Time for Tomatoes

time for tomatoes

I always forget how long it takes to grow a good tomato. The first ones begin blushing sometime at the end of June, if you’re lucky. But it’s usually well into July before the bounty arrives. And when I look back, it’s typically August or September when we can our dozens of jars of marinara. That’s when the tomatoes start stacking up on the counter faster than I can dice them into salsa or salads, or slice them atop quiche or straight onto fresh baked bread with a slather of homemade mayonnaise.

Which is, of course, right where we are, the very beginnings of September. A glance at my menu plans confirm it. In the past few weeks I’ve stirred up gazpacho, ratatouille, fresh sauce for my pasta, and Shakshuka. There are so many great ways to eat a garden-ripe tomato. And nearly as many ways to save them for winter.

As I’ve written already this summer, our growing season wasn’t so kind to us this year. We’ve struggled to coax our eggplants into being, our zucchini came and went a little too quickly and our tomatoes haven’t been as plentiful as in the past. It’s years like this that make me appreciate more than ever my area’s thriving farmers market scene.

cherry tomatoes

We did have a bumper crop of cherry tomatoes. And our heirlooms, in the end, have given us enough to make many lovely dinners. But for canning, we turned to the wonderful Good Food-Good People, a consortium of growers in our area that offers an online ordering service that I regularly rely on. They came through with an affordable box of “seconds” (not your most beautiful tomatoes, but ripe and tasty and perfect for canning) and then a bonus box of tomatoes that wouldn’t have lasted long in the warehouse but made it next-day into our marinara.

So, thanks to our local farmers, we are stocked for the winter. And we’re looking forward to a few more weeks of tomato pie and basil tomato soup and homemade pizzas with fat, round slices on top.

When I lived in Durham, we once had tomatoes on the vine at Christmas. There’s no chance of that here in Southwest Virginia, but I am hoping for a mild fall and resilient plants. I’ve still got more tomato eating in me for sure.

What are your favorite ways to eat tomatoes?

This posted was shared on Cooking with Aunt JuJu, Fiesta Friday and Virginia Bloggers

gazpacho

 

fiesta-friday-2016

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13 thoughts on “Time for Tomatoes

  • Simple is best, let the tomato speak for itself. Sliced tomatoes, layered with sliced fresh mozzarella, sprinkled with fresh basil leaves, drizzled with balsamic vinegar and olive oil. Best at room temperature with good crusty bread.

  • mommysdressingroom

    September 9, 2016 at 8:25 am Reply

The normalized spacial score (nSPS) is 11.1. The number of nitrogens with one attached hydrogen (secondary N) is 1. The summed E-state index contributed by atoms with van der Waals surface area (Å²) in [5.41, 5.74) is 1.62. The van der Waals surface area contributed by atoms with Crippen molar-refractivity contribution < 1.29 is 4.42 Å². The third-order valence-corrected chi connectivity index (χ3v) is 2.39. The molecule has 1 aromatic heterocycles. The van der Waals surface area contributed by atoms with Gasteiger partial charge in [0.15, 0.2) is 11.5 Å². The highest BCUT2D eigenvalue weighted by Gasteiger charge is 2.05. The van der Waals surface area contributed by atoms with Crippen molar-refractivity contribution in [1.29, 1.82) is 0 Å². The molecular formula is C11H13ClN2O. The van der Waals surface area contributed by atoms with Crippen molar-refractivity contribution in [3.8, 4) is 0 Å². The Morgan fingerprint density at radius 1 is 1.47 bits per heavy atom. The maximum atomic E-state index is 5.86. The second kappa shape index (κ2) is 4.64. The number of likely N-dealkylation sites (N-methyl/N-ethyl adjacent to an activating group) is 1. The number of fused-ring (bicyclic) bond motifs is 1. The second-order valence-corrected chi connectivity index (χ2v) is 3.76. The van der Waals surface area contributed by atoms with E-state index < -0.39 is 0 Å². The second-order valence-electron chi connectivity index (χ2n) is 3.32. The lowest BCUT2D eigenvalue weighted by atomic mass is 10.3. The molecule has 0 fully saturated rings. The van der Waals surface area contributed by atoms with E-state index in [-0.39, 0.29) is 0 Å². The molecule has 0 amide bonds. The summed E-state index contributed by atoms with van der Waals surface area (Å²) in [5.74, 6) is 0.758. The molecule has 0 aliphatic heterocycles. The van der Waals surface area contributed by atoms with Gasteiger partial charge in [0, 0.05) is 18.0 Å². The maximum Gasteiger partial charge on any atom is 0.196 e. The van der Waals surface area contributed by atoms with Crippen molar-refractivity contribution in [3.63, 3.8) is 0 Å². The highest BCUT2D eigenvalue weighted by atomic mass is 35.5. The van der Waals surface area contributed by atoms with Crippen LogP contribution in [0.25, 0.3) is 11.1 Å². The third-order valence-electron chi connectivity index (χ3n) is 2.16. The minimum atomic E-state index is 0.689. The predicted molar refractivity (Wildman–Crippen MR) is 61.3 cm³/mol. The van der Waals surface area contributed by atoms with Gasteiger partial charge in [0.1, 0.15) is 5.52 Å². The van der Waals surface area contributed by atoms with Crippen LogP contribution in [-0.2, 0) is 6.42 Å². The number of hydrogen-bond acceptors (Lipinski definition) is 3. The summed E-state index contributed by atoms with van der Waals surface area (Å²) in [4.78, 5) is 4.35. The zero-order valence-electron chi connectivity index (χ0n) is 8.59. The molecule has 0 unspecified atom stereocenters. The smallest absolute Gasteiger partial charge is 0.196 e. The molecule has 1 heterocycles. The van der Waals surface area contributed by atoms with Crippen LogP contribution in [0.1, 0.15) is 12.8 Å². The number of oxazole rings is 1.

This is so inspiring, we just moved to Virginia and have 15 acres and I can’t wait to start growing our own food, I’ve recently fallen in love with tomatoe bisque. #virginiabloggerLU

    • Oh good luck! Sounds like quite the adventure. And I bet your tomatoes will never taste so good as when you raise them yourself.

  • Nothing I love more than going in my backyard and picking a fresh heirloom tomato from the vine. Sounds like it’s time to put up some beautiful tomatoes for the winter!

    • So hate to think that winter’s on its way (and it doesn’t really feel like it at the moment, does it?). But I guess it’s inevitable. Do you can or freeze your tomatoes? If you freeze, any tips?

  • Oh, tomatoes! I miss dearly the wonderful tomatoes from East TN that I ate as a girl. There’s simply nothing like them. Now I’m craving them!

  • Tomatoes are probably my favorite veggie to grow and eat. One of my plants was supposed to be cherry tomatoes but they turned out to be golf ball size. Depending on the size and type I love them in salads, sandwiches, tomato soup like you do, sauces, fresh off the vine and the list goes on. There’s nothing like a fresh juicy tomato. Thanks for sharing with Fiesta Friday 🙂

  • I was just on my way out to the garden to pick today’s harvest of tomatoes when your post caught my eye. I was thinking of gazpacho for today, but tomato sandwiches with fermented grape leaves are my go-to favourite just now. I preserve mine any and every way I can, but might have to hold back this year as I still haven’t used up all from last year. Better too many than not enough.

    • Tomato sandwiches with fermented grape leaves …. Wish I had a bite of one right now. Lovely thought. Thanks for sharing. Do you ever dry tomatoes? I have a dehydrator but have never used it on tomatoes…

      • Yes, I have dehydrated tomatoes. It is a great way to reduce the bulk. They are less sweet than fresh or frozen, but for some recipes it works. I slice them quite thick and they take some time in the dehydrator, but if too thin they just meld into the dehydrator and you can’t peel them off.

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